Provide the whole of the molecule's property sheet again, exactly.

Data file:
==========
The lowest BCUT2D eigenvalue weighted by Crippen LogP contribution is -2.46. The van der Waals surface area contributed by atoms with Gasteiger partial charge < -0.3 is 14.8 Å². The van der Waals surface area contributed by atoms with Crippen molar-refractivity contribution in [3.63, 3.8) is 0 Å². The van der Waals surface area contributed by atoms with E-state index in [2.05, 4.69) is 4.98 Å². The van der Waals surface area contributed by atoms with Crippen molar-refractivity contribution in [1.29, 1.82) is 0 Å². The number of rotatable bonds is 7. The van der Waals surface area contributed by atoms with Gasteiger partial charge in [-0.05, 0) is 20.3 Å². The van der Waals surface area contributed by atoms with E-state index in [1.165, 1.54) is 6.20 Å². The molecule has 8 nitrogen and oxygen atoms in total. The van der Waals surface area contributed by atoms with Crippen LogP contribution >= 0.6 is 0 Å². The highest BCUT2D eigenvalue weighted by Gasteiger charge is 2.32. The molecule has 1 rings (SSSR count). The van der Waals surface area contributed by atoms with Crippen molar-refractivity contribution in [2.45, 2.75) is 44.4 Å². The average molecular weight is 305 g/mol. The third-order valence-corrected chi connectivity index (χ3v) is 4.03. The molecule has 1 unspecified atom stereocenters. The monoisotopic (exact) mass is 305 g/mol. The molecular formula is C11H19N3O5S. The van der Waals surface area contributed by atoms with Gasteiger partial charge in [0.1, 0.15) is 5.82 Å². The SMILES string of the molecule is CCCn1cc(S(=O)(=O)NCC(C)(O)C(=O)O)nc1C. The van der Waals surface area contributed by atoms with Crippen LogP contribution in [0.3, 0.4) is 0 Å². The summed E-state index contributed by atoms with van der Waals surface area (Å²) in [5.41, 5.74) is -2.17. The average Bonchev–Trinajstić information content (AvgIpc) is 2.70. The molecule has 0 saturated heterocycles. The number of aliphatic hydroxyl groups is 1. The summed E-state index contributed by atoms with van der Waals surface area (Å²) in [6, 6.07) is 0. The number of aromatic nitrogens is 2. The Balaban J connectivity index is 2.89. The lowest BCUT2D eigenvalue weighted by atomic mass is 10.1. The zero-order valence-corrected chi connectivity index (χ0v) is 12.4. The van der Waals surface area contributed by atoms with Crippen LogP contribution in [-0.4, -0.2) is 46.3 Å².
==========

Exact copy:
The lowest BCUT2D eigenvalue weighted by Crippen LogP contribution is -2.46. The van der Waals surface area contributed by atoms with Gasteiger partial charge < -0.3 is 14.8 Å². The van der Waals surface area contributed by atoms with Crippen molar-refractivity contribution in [3.63, 3.8) is 0 Å². The van der Waals surface area contributed by atoms with E-state index in [2.05, 4.69) is 4.98 Å². The van der Waals surface area contributed by atoms with Crippen molar-refractivity contribution in [1.29, 1.82) is 0 Å². The number of rotatable bonds is 7. The van der Waals surface area contributed by atoms with Gasteiger partial charge in [-0.05, 0) is 20.3 Å². The van der Waals surface area contributed by atoms with E-state index in [1.165, 1.54) is 6.20 Å². The molecule has 8 nitrogen and oxygen atoms in total. The van der Waals surface area contributed by atoms with Crippen LogP contribution >= 0.6 is 0 Å². The highest BCUT2D eigenvalue weighted by Gasteiger charge is 2.32. The molecule has 1 rings (SSSR count). The van der Waals surface area contributed by atoms with Crippen molar-refractivity contribution in [2.45, 2.75) is 44.4 Å². The average molecular weight is 305 g/mol. The third-order valence-corrected chi connectivity index (χ3v) is 4.03. The molecule has 1 unspecified atom stereocenters. The monoisotopic (exact) mass is 305 g/mol. The molecular formula is C11H19N3O5S. The van der Waals surface area contributed by atoms with Gasteiger partial charge in [0.1, 0.15) is 5.82 Å². The SMILES string of the molecule is CCCn1cc(S(=O)(=O)NCC(C)(O)C(=O)O)nc1C. The van der Waals surface area contributed by atoms with Crippen LogP contribution in [0.3, 0.4) is 0 Å². The summed E-state index contributed by atoms with van der Waals surface area (Å²) in [5.41, 5.74) is -2.17. The average Bonchev–Trinajstić information content (AvgIpc) is 2.70. The molecule has 0 saturated heterocycles. The number of aliphatic hydroxyl groups is 1. The summed E-state index contributed by atoms with van der Waals surface area (Å²) in [6, 6.07) is 0. The number of aromatic nitrogens is 2. The Balaban J connectivity index is 2.89. The lowest BCUT2D eigenvalue weighted by atomic mass is 10.1. The zero-order valence-corrected chi connectivity index (χ0v) is 12.4. The van der Waals surface area contributed by atoms with Crippen LogP contribution in [-0.4, -0.2) is 46.3 Å².